A primary goal of the research presented here is to extract medial ridges from images. The lineage of the medial approach may be traced to the medial axis (otherwise known as the symmetric axis or skeleton) introduced on binary images by Blum and developed [57]. Pizer extended the medial axis to gray-scale images, producing a graded measure called medialness, which links the aperture of the boundary measurement to the radius of the medial axis to produce what has been called a core. A core is a locus in a space whose coordinates are position, radius, and associated orientations [8, 9]. Methods involving these continuous loci of medial primitives have proven particularly robust against noise and variation in target shapes [10]. Models including discrete loci of medial primitives have also provided the framework for a class of active shape models known as deformable m-reps (sampled medial representations) [11], as well as a statistical approach using pairs of detected boundary points known as core atoms developed previously by Stetten and Pizer [12]. An excellent review of medial approaches and theory may be found in a recent text by Siddiqi and Pizer [13].

The following sections will present the fundamental framework and basic operators of Shells and Spheres, as well as a detailed description of the two algorithms just mentioned. A summary of the experimental validation already published elsewhere is also included, and a brief discussion.

2. Shells and Spheres Framework

We begin by defining our notation. Shells and Spheres is inherently n-dimensional. For brevity, we use the term sphere regardless of image dimension, instead of the dimension-specific terms disk (circle), sphere, or hypersphere. Figures are presented in 2D for ease of illustration.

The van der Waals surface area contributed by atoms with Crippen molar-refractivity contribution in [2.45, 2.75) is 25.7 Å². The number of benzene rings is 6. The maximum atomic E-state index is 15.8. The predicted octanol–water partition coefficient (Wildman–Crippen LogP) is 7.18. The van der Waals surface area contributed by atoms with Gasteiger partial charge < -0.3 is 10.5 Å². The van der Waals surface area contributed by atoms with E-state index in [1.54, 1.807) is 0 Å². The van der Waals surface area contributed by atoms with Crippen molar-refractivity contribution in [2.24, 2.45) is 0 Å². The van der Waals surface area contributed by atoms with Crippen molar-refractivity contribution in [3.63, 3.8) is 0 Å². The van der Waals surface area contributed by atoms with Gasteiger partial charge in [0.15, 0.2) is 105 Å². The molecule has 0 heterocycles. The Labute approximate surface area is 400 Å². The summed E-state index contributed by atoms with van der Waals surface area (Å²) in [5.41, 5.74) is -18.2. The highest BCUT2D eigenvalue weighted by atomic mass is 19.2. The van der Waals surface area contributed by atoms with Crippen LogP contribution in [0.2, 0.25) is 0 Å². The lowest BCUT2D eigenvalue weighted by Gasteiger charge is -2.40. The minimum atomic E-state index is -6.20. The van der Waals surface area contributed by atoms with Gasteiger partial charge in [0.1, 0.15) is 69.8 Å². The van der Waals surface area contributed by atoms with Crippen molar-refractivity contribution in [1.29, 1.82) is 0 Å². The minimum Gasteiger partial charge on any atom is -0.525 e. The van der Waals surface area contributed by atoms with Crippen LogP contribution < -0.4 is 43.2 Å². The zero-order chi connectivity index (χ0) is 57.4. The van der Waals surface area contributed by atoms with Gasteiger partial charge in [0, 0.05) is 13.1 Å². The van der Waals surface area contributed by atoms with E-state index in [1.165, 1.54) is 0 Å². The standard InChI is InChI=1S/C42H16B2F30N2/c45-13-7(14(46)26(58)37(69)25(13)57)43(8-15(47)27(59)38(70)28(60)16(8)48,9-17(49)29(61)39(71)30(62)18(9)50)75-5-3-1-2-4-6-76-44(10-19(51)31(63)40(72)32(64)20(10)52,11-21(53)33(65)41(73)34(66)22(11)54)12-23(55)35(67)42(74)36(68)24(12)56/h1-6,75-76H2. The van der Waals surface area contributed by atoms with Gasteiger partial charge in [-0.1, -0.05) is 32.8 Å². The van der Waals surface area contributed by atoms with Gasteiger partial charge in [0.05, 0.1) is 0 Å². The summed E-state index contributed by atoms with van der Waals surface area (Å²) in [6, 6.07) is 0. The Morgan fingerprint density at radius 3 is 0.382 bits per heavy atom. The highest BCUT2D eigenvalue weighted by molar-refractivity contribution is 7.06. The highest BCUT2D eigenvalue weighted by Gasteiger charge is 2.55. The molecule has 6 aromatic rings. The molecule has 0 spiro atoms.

Since the framework of Shells and Spheres is used to gather statistics on dynamic populations of pixels, we adopt a hybrid form of notation derived from standard set theory and statistics. We denote vectors by lowercase bold-faced letters (x), scalars by lowercase italic letters (r), and sets by uppercase letters (S). We use Z to denote the set of all integers, and Ω [subset or is implied by] Z n to denote the set of all pixel locations in a sampled n-dimensional image.

Given an n-dimensional image with intensities f(x) for x [set membership] Ω, we define a sphere map, which assigns the radius r(x), the radius of a sphere centered at pixel x. We define a sphere to be an n-dimensional neighborhood of pixels that lie within a radius r of a center point. We use an integer value for r, such that a sphere of radius r centered at a pixel x is given by


where S r(x) is a sphere of radius r centered at image pixel x, and y is a pixel within that sphere. Note the shorthand notation for the subscript r, meaning r(x), the radius of the particular sphere at x as given by the sphere map. In some instances, the reader will encounter an example with a different subscript, such as S 1(x), meaning a sphere of radius 1, irrespective of r(x). By definition, x [set membership] S r(x) for all x, even when r(x) = 0, and hence S r(x) is always nonempty.

A shell is a set of all pixels whose distance to the center rounds to a given radius, defined for radius r as


Shells are nonoverlapping such that for concentric shells,


Additionally, shells are space filling, and thus a sphere of radius r may be formed from a union of shells,


Figure 1 illustrates the distribution of pixels in a series of concentric shells surrounding a central pixel in a 2D image. Each pixel is labeled with its integer radius from the central pixel (labeled “x”). The shell H 3(x) is shown as the pixels labeled “3” in bold.

Figure 1
Each pixel is shown as a number indicating its integer distance from the central pixel. If we denote the central pixel as x, then pixels labeled n are members of the set H n(x). For example, the pixels labeled “3” (shown in bold) comprise ...